Keith Clay, a microbial ecologist at Tulane, was also taken by surprise when Ida obliterated the New Orleans power grid. He had decided to stay in the city during the storm because he lives on high ground that didn’t flood during Katrina. But afterwards, when “reality sunk in” that there would be no electricity for days or weeks, he says, he decided to evacuate.
Apart from concerns about research disruptions, Clay and others worry that with each storm to hit Louisiana, universities will haemorrhage students and staff — impacts that could continue for the long term. In the face of the extended power cuts, Tulane announced on 30 August that it was closing its campus until mid-October, and evacuating students by bus to Houston, Texas. “I would not be surprised if some students don’t come back, and faculty that might be nearing retirement may be deciding this is the straw that broke the camel’s back,” says Clay.
As this story was published, power had been restored to all of Tulane’s buildings. And the university hopes to resume in-person classes and research activities earlier than planned, says spokesperson Keith Brannon. But Clay still worries that Tulane’s closure represents a “double hit” for the state’s academic system — universities were already struggling because of COVID-19 restrictions and decreased student enrolment. “The long-term prognosis is grim,” says Clay. “There may be some students that just say, ‘I can’t deal with this anymore.’”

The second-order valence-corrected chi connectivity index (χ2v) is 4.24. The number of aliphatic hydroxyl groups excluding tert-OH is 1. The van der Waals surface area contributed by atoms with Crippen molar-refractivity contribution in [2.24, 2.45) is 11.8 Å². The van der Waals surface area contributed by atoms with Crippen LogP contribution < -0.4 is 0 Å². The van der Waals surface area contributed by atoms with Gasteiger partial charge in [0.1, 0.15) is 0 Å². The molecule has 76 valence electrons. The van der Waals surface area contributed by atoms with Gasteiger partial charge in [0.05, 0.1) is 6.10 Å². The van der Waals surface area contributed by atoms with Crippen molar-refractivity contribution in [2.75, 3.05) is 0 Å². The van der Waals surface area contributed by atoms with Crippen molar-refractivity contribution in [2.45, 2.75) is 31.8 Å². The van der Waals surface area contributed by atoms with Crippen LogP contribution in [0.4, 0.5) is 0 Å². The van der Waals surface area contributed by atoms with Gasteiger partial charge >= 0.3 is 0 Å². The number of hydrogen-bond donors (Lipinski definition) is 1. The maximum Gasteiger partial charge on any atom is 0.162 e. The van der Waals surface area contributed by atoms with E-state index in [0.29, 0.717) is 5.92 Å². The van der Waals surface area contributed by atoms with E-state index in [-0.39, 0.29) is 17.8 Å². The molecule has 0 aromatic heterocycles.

Shocks to the system
Researchers, too, are contemplating how much more they can take. They say that climate change will become a factor in their decisions about what projects to take on, as hurricanes become stronger and intensify more quickly. “Instead of writing grants to work way out on the coast, which can get hammered over and over again, I might consider focusing more energy on wetlands that are closer to the city,” says Van Bael, who studies how coastal plants and microbes interact. The cruel irony of the situation, she says, is that we “direly need” fieldwork out on the coast to understand the true ecological impacts of climate change. To keep such high-risk projects going, she adds, might require extra funding to incentivize researchers.
Lee Hamm, dean of Tulane’s medical school, worries especially about the long-term effects of stronger storms on both the progress of junior researchers, who have already had their careers interrupted by COVID-19, and the recruitment of new faculty members. That’s one of the reasons to hope for a “very quick” recovery from Ida, he says.
Louisiana’s extended power cut underscores the urgent need to focus on climate adaptation in the area, experts say. Rather than just preparing for disasters over and over, says Jesse Keenan, a researcher in urban planning at Tulane, officials need to address the underlying issues that cause climate vulnerability. “We’ve framed climate change in very localized terms that are very episodic and are understood in terms of shocks,” he says. Instead, he adds, local officials should be thinking about not just the short-term shocks to infrastructure, but also the long-term stresses on the system.
It is imperative that energy companies reinforce their existing infrastructure and even find ways to relocate parts of it to less-risky spots to prevent another power-grid collapse, says Keenan. “Are we going to continue making infrastructure investments that just perpetuate a cycle of recovery that we really can’t afford anymore?”
Nature 597, 313-314 (2021)